According to NASA "New Horizons launched on Jan. 19, 2006" according to Wikipedia this is about the same time Pluto started on the path to loss of planet status. Is it just coincidence that both of these happened at the same time or is there a relationship?

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    $\begingroup$ The discoverer Tombaugh passed away 1997. It would've been disrespectful to "unplanet" Pluto while he was still alive and 80+ years old. Now the timing is rather disrespectful to Alan Stern and his team. It would've been nicer to wait with the reclassification until after New Horizons flyby and presented it as partly a result of the mission. $\endgroup$
    – LocalFluff
    Jun 24, 2015 at 11:58
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    $\begingroup$ But the mission results won't influence the decision either way. The trigger wasn't any change in what we know about Pluto, but the discovery of piles of KBOs. $\endgroup$
    – Hobbes
    Jun 24, 2015 at 12:27
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    $\begingroup$ @Hobbes is right, the change in Pluto's status won't change one bit the importance of the scientific results we will get from New Horizons. $\endgroup$ Jun 24, 2015 at 12:41
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    $\begingroup$ @LocalFluff If you believe the "cleared orbit" distinction between planet and dwarf planet is contrived, you might want to review this answer: astronomy.stackexchange.com/a/592/6. $\endgroup$
    – called2voyage
    Jun 24, 2015 at 14:38
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    $\begingroup$ This comment chain, unrelated to the main point of the question, was growing too long. If anyone wishes to continue discussion over the definition of planets, take it to chat. $\endgroup$
    – called2voyage
    Jun 24, 2015 at 15:28

2 Answers 2


It's just a coincidence, and officially, the dates aren't that close. The IAU (International Astronomical Union) General Assembly in Prague, Czech Republic where the new definition of a planet was endorsed and with it Pluto losing its planetary status, happened in late August, 2006. Final draft that was voted on states:

A planet is a celestial body that

  1. is in orbit around the Sun,
  2. has sufficient mass for its self-gravity to overcome rigid body forces so that it assumes a hydrostatic equilibrium (nearly round) shape,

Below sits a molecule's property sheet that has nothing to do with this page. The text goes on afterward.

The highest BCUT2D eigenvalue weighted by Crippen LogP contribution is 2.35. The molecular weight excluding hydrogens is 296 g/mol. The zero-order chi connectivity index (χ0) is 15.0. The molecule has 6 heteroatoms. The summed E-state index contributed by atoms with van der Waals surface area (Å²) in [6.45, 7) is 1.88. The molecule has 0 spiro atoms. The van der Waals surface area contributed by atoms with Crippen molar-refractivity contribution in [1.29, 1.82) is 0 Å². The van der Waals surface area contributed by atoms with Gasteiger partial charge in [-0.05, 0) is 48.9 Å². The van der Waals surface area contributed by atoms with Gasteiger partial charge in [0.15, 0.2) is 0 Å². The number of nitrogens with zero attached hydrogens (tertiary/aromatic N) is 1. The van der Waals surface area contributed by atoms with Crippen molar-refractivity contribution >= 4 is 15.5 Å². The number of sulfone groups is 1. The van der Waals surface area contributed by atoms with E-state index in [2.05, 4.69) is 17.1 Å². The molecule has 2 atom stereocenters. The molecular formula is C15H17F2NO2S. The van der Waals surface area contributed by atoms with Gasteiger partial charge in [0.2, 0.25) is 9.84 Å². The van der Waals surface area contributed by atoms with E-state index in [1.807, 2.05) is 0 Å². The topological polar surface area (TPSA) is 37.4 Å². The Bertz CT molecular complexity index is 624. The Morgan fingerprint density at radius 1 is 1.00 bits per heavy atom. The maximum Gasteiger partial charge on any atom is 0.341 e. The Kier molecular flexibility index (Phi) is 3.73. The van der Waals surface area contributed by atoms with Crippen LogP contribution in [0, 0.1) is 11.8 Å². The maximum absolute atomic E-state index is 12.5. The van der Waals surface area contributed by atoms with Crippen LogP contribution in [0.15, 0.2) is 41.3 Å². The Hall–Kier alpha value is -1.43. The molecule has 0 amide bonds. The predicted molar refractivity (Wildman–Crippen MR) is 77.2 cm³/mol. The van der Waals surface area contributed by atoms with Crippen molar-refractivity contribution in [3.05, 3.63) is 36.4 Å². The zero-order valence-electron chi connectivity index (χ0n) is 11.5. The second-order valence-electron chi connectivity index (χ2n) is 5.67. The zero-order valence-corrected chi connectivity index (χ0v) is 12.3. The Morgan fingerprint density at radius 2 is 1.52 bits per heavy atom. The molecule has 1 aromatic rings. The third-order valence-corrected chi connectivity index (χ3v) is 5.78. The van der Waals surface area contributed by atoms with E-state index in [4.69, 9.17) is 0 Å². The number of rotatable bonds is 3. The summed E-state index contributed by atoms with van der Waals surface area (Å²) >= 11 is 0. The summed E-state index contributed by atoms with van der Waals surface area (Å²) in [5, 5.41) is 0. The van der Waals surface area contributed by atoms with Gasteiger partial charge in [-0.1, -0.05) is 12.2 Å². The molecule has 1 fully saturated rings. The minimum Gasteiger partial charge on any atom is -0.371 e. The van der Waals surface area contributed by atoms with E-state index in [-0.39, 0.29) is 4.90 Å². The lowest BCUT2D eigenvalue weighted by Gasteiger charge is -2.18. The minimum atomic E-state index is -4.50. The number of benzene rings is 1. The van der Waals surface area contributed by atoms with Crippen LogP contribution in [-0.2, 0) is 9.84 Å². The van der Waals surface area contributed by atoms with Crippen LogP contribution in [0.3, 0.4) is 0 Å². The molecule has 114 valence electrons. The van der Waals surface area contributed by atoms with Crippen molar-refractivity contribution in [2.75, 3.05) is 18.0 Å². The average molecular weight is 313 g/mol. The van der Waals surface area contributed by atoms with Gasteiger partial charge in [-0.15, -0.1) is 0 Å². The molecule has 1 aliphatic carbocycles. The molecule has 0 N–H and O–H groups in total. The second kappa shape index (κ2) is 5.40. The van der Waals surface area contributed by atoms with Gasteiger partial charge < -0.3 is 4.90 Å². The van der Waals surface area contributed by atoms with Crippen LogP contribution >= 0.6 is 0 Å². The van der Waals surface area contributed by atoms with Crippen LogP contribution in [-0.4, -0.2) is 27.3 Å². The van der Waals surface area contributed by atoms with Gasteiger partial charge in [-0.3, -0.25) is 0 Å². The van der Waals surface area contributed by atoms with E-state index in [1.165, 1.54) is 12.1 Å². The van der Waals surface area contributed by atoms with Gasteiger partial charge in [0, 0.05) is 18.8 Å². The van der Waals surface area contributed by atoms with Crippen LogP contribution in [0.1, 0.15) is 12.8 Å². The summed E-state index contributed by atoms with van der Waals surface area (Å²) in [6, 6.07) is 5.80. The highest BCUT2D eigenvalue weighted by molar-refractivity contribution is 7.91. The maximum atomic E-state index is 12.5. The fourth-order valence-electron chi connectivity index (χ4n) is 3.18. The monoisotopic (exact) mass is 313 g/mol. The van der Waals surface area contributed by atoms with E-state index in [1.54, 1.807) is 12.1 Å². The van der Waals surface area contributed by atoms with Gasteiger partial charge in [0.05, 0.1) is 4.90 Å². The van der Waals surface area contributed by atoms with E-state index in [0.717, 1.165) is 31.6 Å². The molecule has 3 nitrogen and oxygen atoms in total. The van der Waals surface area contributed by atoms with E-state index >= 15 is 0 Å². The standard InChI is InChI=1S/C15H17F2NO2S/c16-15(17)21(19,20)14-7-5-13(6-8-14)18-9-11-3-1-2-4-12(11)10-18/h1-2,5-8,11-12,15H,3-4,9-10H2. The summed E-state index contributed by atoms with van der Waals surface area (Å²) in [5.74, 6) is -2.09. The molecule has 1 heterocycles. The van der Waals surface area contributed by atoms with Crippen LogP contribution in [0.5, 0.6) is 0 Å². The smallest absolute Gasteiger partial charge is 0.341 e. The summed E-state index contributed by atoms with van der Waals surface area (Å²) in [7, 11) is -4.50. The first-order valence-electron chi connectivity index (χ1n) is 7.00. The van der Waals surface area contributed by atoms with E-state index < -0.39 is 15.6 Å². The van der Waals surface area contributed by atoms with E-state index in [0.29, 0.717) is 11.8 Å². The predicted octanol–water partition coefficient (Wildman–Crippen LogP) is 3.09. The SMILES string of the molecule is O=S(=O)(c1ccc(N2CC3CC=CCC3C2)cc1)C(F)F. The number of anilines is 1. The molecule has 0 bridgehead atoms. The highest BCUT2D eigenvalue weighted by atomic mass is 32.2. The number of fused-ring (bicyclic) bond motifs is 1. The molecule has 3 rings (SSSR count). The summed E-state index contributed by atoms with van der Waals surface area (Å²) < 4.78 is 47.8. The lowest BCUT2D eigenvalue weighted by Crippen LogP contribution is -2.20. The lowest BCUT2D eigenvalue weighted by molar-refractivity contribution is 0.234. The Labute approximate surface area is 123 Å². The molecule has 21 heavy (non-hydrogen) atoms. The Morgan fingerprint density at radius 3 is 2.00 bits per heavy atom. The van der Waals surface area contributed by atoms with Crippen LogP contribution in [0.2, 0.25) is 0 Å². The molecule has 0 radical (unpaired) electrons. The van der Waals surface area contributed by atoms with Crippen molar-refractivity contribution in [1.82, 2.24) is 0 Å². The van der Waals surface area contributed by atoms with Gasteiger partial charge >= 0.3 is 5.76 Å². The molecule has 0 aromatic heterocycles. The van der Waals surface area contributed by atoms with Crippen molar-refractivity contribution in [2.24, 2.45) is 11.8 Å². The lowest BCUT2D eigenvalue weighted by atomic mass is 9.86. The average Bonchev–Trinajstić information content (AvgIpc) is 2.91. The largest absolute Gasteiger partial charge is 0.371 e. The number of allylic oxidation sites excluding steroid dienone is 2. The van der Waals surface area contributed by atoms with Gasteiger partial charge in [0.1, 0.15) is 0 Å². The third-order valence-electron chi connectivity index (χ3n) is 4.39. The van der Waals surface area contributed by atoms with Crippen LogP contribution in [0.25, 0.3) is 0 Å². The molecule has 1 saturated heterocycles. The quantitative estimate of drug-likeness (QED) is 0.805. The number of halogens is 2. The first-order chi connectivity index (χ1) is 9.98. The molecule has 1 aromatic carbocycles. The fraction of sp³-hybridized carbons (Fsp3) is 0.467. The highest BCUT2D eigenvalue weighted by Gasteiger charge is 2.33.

3. has cleared the neighbourhood around its orbit.

A dwarf planet is a celestial body that

  1. is in orbit around the Sun,
  2. has sufficient mass for its self-gravity to overcome rigid body forces so that it assumes a hydrostatic equilibrium (nearly round) shape
  3. has not cleared the neighbourhood around its orbit,
  4. is not a satellite.

All other objects except satellites orbiting the Sun shall be referred to collectively as Small Solar-System Bodies.

The New Horizons launch was more than seven months earlier, in mid January that same year.

How this IAU process happened is explained in this Harvard-Smithsonian's Center for Astrophysics (CfA) lecture, presented by David A. Aguilar:

It's unclear how many scientists that voted had vested interest in New Horizons mission, but apparently not enough, if that would have skewed the vote at all. I'm not saying that it would or that it should, but New Horizons Principal Investigator (PI) Alan Stern made his stance clear on several occasions that he stands behind the notion that Pluto is and should be considered a planet:

It's an awful definition; it's sloppy science and it would never pass peer review – for two reasons. Firstly, it is impossible and contrived to put a dividing line between dwarf planets and planets. It's as if we declared people not people for some arbitrary reason, like 'they tend to live in groups'. Secondly, the actual definition is even worse, because it's inconsistent.